“My son just got kicked out of his 4th school…and he’s only 3 years old! What do I do?”

Hello! Welcome to Tips on Teens. My name is Kent Toussaint, licensed marriage and family therapist,
coming to you live on Facebook every Wednesday at noon on your lunch break to answer your parenting
questions. And today is less of a Tips on Teens and more of a Clues on Kids. So let's jump in today's
question. My three -year -old son has been kicked out of his fourth preschool today for how he
expresses anger. He gets mad about things and goes into Hulk mode. He's been assessed for autism
and that's been ruled out. Both my wife and I work full -time, so taking him out of preschools
isn't an option. How do we help him? So this is a very complicated question, and to be transparent,
I did talk to this dad on the phone, so I got a little more details of what's going on, and this is
a tough situation, because both parents have careers, they have their career goals, they're
not finished meeting their career goals, these careers help feed their family, pay the mortgage,
life insurance, health

insurance, all these things. These, you know, careers help with their lifestyle. And their
child, who's been in daycare since six months old, has been in daycare pretty much from, you
know, 7 -7 .30 in the morning till 6 at night. So the vast majority of the waking hours of this child,
for the vast majority of his life, has been in daycare. And that may be part of the issue. And I
understand that's a challenge because, again, these parents have bills to pay and careers
to manage. But this young boy is telling us that there are some emotional needs that are not being
met and it's difficult to ask a three -year -old to adjust. He's acting out anger. He's been kicked
out of four preschools now. He's acting out anger at home. He doesn't get his way. He's throwing
things. Again, autism has been ruled out. He's been tested. So we have to figure out what is this
child telling us with his behavior, because he doesn't have the words, he doesn't have the language
to speak it, because he's three.

And, you know, anger is a secondary emotion, which often is covering up feelings of sadness
or fear, and it's the only way that he feels that he can get his point across. So I think this needs
to be dealt with. I think it's really important. I think it's important for this family to recognize
that, you know, well, let me put it this way. This dad was telling me about a therapist who gave
him advice, which I do not agree with. I do not agree with this advice." And this is the advice
that she gave him, that when he has a tantrum, that they should hold him. So far, I'm okay with
it. This is where I diverge. And while holding him, ignore him. Don't talk to him. Talk to someone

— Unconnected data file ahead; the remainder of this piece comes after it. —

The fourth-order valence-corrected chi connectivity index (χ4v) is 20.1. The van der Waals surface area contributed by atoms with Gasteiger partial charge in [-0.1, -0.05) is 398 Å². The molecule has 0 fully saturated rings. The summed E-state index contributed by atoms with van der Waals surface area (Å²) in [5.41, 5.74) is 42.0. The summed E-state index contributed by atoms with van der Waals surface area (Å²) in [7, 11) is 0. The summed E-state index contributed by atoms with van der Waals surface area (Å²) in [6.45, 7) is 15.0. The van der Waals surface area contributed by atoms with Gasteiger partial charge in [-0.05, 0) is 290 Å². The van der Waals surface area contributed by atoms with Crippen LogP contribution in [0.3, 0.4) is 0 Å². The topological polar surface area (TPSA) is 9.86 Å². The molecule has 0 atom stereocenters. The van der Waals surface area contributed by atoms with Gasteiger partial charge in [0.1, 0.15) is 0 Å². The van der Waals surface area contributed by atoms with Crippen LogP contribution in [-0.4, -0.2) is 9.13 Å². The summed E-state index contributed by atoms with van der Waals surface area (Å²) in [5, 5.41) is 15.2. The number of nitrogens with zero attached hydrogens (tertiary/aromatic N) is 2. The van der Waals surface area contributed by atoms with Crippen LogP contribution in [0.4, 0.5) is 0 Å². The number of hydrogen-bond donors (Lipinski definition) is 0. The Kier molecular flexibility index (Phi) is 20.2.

else. Do something else. Just hold him and ignore him. And I flat -out disagree with this advice.
I think this sends the wrong message. I don't think it helps the situation. And the reason why
this therapist told these parents to do this is because her opinion was that this three -year
-old had not yet learned to self

-soothe, and by trying to be there for him, talk to him, they're robbing him of learning how to
soothe by himself, which I flat -out disagree with. I think children learn how to self -soothe
by how we as the parents soothe them. Three - year -olds do not know how to self -soothe. That is
not a trait that three -year -olds are masters of. There are adults who don't know how to self
-soothe, and how a child learns to self -soothe is through the relationship with the parent.
So instead what I would recommend is when your kid is having this big reaction at home or the grocery
store or even at daycare, which it may not work there because daycare may not be able to do this,
but you hold him in a gentle loving way and you talk to him in a calm soothing way and you let him
know that he's safe and you want to keep him safe and you keep yourself safe and that you love him
and you're gonna stay with him until he is able to be calm and you're gonna help him do that and
you're in it together. You want

to be there with him because if you're with him he eventually starts when I'm gonna be old therapist
ease so stay with me now you know where you start self -soothing by how your parents soothe you.
You start internalizing your parents and as they get older when they feel angry we have that
internalized parent who's there holding us and hugging us. I know that sounds kind of woo -woo
and therapist -y but it's based on theory and all that stuff. I don't want to bore you with all
the details. But yes, this is modern theory, and this is stuff that's been tested and studied,
and this is not just me, you know, looking at crystals. I'm not saying crystals are wrong or bad.